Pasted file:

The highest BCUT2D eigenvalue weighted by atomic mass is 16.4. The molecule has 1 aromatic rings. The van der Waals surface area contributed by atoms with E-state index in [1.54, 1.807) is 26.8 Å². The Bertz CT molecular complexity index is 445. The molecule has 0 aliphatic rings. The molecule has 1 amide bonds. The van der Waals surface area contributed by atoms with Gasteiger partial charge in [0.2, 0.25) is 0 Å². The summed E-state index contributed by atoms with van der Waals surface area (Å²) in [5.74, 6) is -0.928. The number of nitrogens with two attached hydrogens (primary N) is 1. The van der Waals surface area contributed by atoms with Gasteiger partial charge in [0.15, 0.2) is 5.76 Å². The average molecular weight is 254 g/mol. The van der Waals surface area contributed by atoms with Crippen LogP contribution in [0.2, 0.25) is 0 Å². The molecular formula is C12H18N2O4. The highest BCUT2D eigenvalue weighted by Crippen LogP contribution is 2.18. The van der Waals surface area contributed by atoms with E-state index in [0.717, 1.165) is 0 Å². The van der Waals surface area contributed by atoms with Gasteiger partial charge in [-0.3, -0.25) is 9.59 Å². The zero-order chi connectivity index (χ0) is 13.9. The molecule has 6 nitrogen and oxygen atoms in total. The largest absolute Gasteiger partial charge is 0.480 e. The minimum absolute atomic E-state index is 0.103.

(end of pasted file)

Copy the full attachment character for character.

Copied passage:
The highest BCUT2D eigenvalue weighted by atomic mass is 16.4. The molecule has 1 aromatic rings. The van der Waals surface area contributed by atoms with E-state index in [1.54, 1.807) is 26.8 Å². The Bertz CT molecular complexity index is 445. The molecule has 0 aliphatic rings. The molecule has 1 amide bonds. The van der Waals surface area contributed by atoms with Gasteiger partial charge in [0.2, 0.25) is 0 Å². The summed E-state index contributed by atoms with van der Waals surface area (Å²) in [5.74, 6) is -0.928. The number of nitrogens with two attached hydrogens (primary N) is 1. The van der Waals surface area contributed by atoms with Gasteiger partial charge in [0.15, 0.2) is 5.76 Å². The average molecular weight is 254 g/mol. The van der Waals surface area contributed by atoms with Crippen LogP contribution in [0.2, 0.25) is 0 Å². The molecular formula is C12H18N2O4. The highest BCUT2D eigenvalue weighted by Crippen LogP contribution is 2.18. The van der Waals surface area contributed by atoms with E-state index in [0.717, 1.165) is 0 Å². The van der Waals surface area contributed by atoms with Gasteiger partial charge in [-0.3, -0.25) is 9.59 Å². The zero-order chi connectivity index (χ0) is 13.9. The molecule has 6 nitrogen and oxygen atoms in total. The largest absolute Gasteiger partial charge is 0.480 e. The minimum absolute atomic E-state index is 0.103.